Eventually, when I have read every piece of the relevant correspondence to Pip, when she has pulled down every single book I own and demanded I read chapters to her based on the titles in the codex, when several weeks have passed and her little notation book must be nigh stuffed with words that I am only now learning to read easily, she sits back in my study with a glass of unwatered wine rolling between her hands and a smile playing over her lips. She is leaning fully back, reveling in the ability to do so. The ivy is completely healed and only occasionally does Pip wince when one of the still-tight scars pulls uncomfortably.

We’re not dragged into a scene of people reading to each other, which would be interminably boring, and we’re also prevented the agony of a collage of boring activities. A sentence that says “several weeks passed” would have worked, but JM uses the opportunity to work in a some plot points: (1) the feel of time passing, (2) that Pip has learned a lot about her situation, and (3) that sufficient time has passed that Pip’s injuries have mostly healed — which was the real point of the two paragraphs in the first place. Nice work.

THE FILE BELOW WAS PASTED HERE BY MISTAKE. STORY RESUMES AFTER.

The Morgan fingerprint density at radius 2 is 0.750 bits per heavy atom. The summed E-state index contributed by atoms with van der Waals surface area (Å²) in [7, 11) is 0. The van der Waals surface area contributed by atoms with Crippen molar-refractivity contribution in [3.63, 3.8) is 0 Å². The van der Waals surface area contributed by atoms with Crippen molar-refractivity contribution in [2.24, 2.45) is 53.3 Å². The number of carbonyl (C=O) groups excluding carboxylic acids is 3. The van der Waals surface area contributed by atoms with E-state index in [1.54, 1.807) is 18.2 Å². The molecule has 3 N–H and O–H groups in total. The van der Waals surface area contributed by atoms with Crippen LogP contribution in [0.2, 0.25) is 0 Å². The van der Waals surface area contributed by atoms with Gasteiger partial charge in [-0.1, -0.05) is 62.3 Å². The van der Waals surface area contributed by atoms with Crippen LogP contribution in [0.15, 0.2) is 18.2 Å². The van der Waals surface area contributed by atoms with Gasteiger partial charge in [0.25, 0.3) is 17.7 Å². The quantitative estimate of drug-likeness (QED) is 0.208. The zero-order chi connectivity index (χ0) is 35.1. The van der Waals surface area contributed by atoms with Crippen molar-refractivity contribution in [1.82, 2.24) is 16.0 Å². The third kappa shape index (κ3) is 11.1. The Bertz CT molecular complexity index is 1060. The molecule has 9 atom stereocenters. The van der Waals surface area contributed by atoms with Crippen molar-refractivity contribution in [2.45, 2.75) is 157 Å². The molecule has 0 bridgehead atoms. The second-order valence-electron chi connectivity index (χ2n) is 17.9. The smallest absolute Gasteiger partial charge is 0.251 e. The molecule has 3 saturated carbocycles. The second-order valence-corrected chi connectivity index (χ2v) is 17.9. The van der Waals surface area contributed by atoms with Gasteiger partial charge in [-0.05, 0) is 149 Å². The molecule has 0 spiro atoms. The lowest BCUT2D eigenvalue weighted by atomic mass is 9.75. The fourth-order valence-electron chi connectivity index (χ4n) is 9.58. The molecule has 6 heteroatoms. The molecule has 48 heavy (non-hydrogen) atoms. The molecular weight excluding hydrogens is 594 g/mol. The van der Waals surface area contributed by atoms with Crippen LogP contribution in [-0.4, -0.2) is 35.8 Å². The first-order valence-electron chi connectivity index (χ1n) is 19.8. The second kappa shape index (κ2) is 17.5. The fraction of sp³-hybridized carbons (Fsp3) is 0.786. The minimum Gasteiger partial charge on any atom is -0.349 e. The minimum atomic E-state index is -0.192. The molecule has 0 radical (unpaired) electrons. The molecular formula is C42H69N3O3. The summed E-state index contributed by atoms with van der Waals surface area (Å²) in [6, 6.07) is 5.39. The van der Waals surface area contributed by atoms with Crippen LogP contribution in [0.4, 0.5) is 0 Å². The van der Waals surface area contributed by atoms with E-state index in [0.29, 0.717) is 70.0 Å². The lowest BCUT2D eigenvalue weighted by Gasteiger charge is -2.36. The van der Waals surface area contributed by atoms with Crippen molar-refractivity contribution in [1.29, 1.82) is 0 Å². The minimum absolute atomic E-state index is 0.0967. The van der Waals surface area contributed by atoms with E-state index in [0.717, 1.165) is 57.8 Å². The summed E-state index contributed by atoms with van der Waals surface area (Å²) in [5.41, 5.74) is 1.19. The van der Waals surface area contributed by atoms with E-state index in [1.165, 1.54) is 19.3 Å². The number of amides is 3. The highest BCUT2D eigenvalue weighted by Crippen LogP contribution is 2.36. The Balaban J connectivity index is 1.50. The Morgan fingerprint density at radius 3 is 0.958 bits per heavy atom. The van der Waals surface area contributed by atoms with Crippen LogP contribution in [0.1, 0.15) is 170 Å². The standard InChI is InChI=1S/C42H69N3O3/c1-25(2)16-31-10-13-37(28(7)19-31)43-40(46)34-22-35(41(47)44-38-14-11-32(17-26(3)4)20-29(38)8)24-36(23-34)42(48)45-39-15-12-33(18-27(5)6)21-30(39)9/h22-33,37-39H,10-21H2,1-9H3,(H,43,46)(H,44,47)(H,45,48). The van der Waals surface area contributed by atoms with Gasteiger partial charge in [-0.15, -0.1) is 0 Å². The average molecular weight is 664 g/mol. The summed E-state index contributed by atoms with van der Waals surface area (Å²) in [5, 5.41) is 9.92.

Narrative trust

When you read The Untold Tale, pay attention to your own responses as little inconsistencies percolate into your mind. JM manages to convey her narrative authority in a way that keeps us from thinking that the inconsistencies are a mistake. She makes it look easy, but if you’ve tried it, you know that it isn’t!

My favorite bit

Finally, my favorite thing (it’s shallow, welcome to my mind) was how JM used the word “fuck.” The heroine throws as many f-bombs in this book as I do in three hours at a Raider game. JM manages to turn it into an inside joke between Forsyth, the PoV character, Pip, the heroine, and us, the readers. I love that! (plus, I did it in The God Patent*. It’s fun, try it.

< Frammice all the way down >

*Links in this article marked with an asterisk are “affiliate links” which means that I get a small commission from Amazon if you choose to buy the book from them (it doesn’t affect the price you pay). I do not consider the links an endorsement of Amazon — shop according to your principles! That said, I recognize irony when I implement it, but without the tiny extra income generated by affiliate links these reviews would not be produced because, when I dove into this racket that we call being a novelist, I vowed that I would never write for free.

And finally, if you’d like to receive my famous** Ransom’s Notes, sign up here (**they’re not really famous).

Ransom Stephens

Written by

Bestselling author of thought-provoking suspense novels. He likes hoppy ale, loud music, and every genre of fiction.